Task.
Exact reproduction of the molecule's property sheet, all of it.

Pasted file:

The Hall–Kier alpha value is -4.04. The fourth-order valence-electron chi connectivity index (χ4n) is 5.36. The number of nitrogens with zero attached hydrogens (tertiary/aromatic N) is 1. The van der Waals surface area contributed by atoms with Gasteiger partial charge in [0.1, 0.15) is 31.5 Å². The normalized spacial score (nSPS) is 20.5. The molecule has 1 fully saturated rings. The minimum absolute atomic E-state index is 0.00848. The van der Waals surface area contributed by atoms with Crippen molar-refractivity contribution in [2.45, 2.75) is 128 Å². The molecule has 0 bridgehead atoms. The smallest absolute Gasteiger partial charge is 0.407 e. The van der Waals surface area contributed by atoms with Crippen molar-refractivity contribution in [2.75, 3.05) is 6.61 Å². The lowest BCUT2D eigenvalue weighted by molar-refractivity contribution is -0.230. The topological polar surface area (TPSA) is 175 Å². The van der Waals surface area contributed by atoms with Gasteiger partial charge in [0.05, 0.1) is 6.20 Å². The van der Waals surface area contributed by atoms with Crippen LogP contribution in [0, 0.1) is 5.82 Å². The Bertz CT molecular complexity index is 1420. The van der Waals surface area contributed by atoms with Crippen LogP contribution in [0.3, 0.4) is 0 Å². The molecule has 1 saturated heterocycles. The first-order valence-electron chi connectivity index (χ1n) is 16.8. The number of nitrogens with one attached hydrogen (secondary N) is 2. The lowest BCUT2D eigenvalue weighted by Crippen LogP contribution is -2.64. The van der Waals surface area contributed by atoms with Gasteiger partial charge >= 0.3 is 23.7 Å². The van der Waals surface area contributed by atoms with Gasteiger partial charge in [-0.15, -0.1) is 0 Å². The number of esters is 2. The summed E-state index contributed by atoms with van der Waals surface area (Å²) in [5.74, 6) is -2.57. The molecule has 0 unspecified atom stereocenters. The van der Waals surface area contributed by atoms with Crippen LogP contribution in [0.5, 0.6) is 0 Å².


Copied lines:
The Hall–Kier alpha value is -4.04. The fourth-order valence-electron chi connectivity index (χ4n) is 5.36. The number of nitrogens with zero attached hydrogens (tertiary/aromatic N) is 1. The van der Waals surface area contributed by atoms with Gasteiger partial charge in [0.1, 0.15) is 31.5 Å². The normalized spacial score (nSPS) is 20.5. The molecule has 1 fully saturated rings. The minimum absolute atomic E-state index is 0.00848. The van der Waals surface area contributed by atoms with Crippen molar-refractivity contribution in [2.45, 2.75) is 128 Å². The molecule has 0 bridgehead atoms. The smallest absolute Gasteiger partial charge is 0.407 e. The van der Waals surface area contributed by atoms with Crippen molar-refractivity contribution in [2.75, 3.05) is 6.61 Å². The lowest BCUT2D eigenvalue weighted by molar-refractivity contribution is -0.230. The topological polar surface area (TPSA) is 175 Å². The van der Waals surface area contributed by atoms with Gasteiger partial charge in [0.05, 0.1) is 6.20 Å². The van der Waals surface area contributed by atoms with Crippen LogP contribution in [0, 0.1) is 5.82 Å². The Bertz CT molecular complexity index is 1420. The van der Waals surface area contributed by atoms with Crippen LogP contribution in [0.3, 0.4) is 0 Å². The molecule has 1 saturated heterocycles. The first-order valence-electron chi connectivity index (χ1n) is 16.8. The number of nitrogens with one attached hydrogen (secondary N) is 2. The lowest BCUT2D eigenvalue weighted by Crippen LogP contribution is -2.64. The van der Waals surface area contributed by atoms with Gasteiger partial charge >= 0.3 is 23.7 Å². The van der Waals surface area contributed by atoms with Gasteiger partial charge in [-0.15, -0.1) is 0 Å². The number of esters is 2. The summed E-state index contributed by atoms with van der Waals surface area (Å²) in [5.74, 6) is -2.57. The molecule has 0 unspecified atom stereocenters. The van der Waals surface area contributed by atoms with Crippen LogP contribution in [0.5, 0.6) is 0 Å².